Competitive Exams: Philosphy MCQs (Practice-Test 3 of 90)

    • Assertion (A): According to Naiyayikas, the Carvakes claim that all inferences are invalid, is self-defeating.
    • Reason (R): The Carvakas employ inferences for establishing the claim that all inferences are invalid.
    1. Both A and R are true and R is the correct explanation of A

    2. Both A and R are true but R is NOT the correct explanation of A

    3. A is true but R is false

    4. A is false but R is true

    • Assertion (A): According to Nyaya philosophy pain and pleasure are known by inference.
    • Reason (R): According to them, pain and pleasure are not the objects of the external sense-organs.
    1. Both A and R are true and R is the correct explanation of A

    2. Both A and R are true but R is NOT the correct explanation of A

    3. A is true but R is false

    4. A is false but R is true

    • Assertion (A): In the Third Figure of syllogism, the conclusion must be particular.
    • Reason (R): In the Third Figure the minor premise is affirmative.
    1. Both A and R are true and R is the correct explanation of A

    2. Both A and R are true but R is NOT the correct explanation of A

    3. A is true but R is false

    4. A is false but R is true

    • Assertion (A): Logic does not concern itself directly with the factual truth of statements.
    • Reason (R): The validity of arguments which is the primary concern of Logic depends on their logical form.
    1. Both A and R are true and R is the correct explanation of A

    2. Both A and R are true but R is NOT the correct explanation of A

    3. A is true but R is false

    4. A is false but R is true

    • Assertion (A): According to descriptivism it is not always logically possible to separate the descriptive and evaluative meaning of a moral judgement.
    • Reason (R): The criteria of moral judgement are a matter of free choice.
    1. Both A and R are true and R is the correct explanation of A

    2. Both A and R are true but R is NOT the correct explanation of A

    3. A is true but R is false

    4. A is false but R is true

    • Assertion (A): Judgements of value and statements of fact are not categorically different from each other.
    • Reason (R): Statements of fact can be action-guiding.
    1. Both A and R are true and R is the correct explanation of A

    2. Both A and R are true but R is NOT the correct explanation of A

    3. A is true but R is false

    4. A is false but R is true

    • Assertion (A): Judgements of value and statements of fact are logically different from one another.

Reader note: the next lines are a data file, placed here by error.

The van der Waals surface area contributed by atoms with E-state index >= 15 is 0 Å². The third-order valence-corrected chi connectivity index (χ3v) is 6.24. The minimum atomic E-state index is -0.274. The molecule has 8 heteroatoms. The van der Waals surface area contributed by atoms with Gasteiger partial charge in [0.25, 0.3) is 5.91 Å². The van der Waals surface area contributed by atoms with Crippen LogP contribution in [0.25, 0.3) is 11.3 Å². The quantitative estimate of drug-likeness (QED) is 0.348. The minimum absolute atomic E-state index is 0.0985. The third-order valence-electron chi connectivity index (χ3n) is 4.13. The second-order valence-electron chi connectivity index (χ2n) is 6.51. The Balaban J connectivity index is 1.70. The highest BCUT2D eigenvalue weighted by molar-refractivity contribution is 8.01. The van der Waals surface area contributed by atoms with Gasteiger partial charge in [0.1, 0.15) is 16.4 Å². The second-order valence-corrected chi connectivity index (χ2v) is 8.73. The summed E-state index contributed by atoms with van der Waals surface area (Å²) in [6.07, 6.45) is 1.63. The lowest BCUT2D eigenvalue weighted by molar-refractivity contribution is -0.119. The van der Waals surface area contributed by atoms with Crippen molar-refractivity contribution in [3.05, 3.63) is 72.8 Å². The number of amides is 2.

• Reason (R): Judgement of value cannot be true or false.
    1. Both A and R are true and R is the correct explanation of A

    2. Both A and R are true but R is NOT the correct explanation of A

    3. A is true but R is false

    4. A is false but R is true

  1. Match List-I with List-II and select the correct answer:

    List-I (Philosopher) List-II (Books)
    1. Locke

    2. Aristotle

    3. Descartes

    4. Berkeley

    1. Three dialogues between Hylas and Philonous

    2. Essay concerning Human Understanding

    3. Categories

    4. Meditations on First Philosophy

    • A
    • B
    • C
    • D
      • 2
      • 3
      • 4
      • 1
      • 3
      • 2
      • 4
      • 1
      • 2
      • 3
      • 1
      • 4
      • 3
      • 2
      • 1
      • 4
  2. The view that individuals belonging to natural kinds are primary substances, is maintained by

    1. Plato

    2. Locke

    3. Descartes

    4. Aristotle

  3. Which one of the following is NOT accepted by Descartes?

    1. ‘Substance’ means that which requires nothing else in order to exit

    2. The word ‘substance’ cannot be predicated of God and other beings in strictly the same sense

    3. The word ‘substance’ applies primarily to God and relatively to creatures

    4. The word ‘substance’ has totally different meanings when predicated of minds and material bodies.

  4. Match List-I with List-II and select the correct answer:

    List-I (Doctrines) List-II (Philosophers)
    1. Substance is the compound of from and matter

    2. Substance is that which is conceived in itself

    3. Substance is the unknown support of qualities

    4. Substance is the inherent cause of qualities

    1. Descartes

    2. Locke

    3. Aristotle

    4. Nyaya-Vaisesika

    • A
    • B
    • C
    • D
      • 3
      • 4
      • 1
      • 2
      • 4
      • 3
      • 2
      • 1
      • 2
      • 1
      • 3
      • 4
      • 3
      • 1
      • 2
      • 4
  5. According to Locke the spirit and the body are

    1. Identical

    2. very similar though not identical

    3. different but with the same properties

    4. different with different properties

  6. Which one of the following is NOT accepted by Locke?

    1. There are no innate ideas in the mind

    2. There are innate powers in the mind

    3. All ideas of sensible qualities correctly represent the qualities of objects

    4. There are abstract ideas in the mind

  7. ‘Nothing can have extension without having colour therefore if the latter cannot exist without the mind, the former cannot so exist either.’ The argument is advanced by

    1. Locke

    2. Descartes

    3. Spinoza

    4. Barkeley

  8. According to Nyaya, mind is an internal senseorgan because it

    1. is assigned the function of thinking and contemplation

    2. cannot establish a direct contact with an object in the external world

    3. can serve as a mediator between soul and the external sense-organs

    4. discriminates between good and bad objects which do not belong to the external world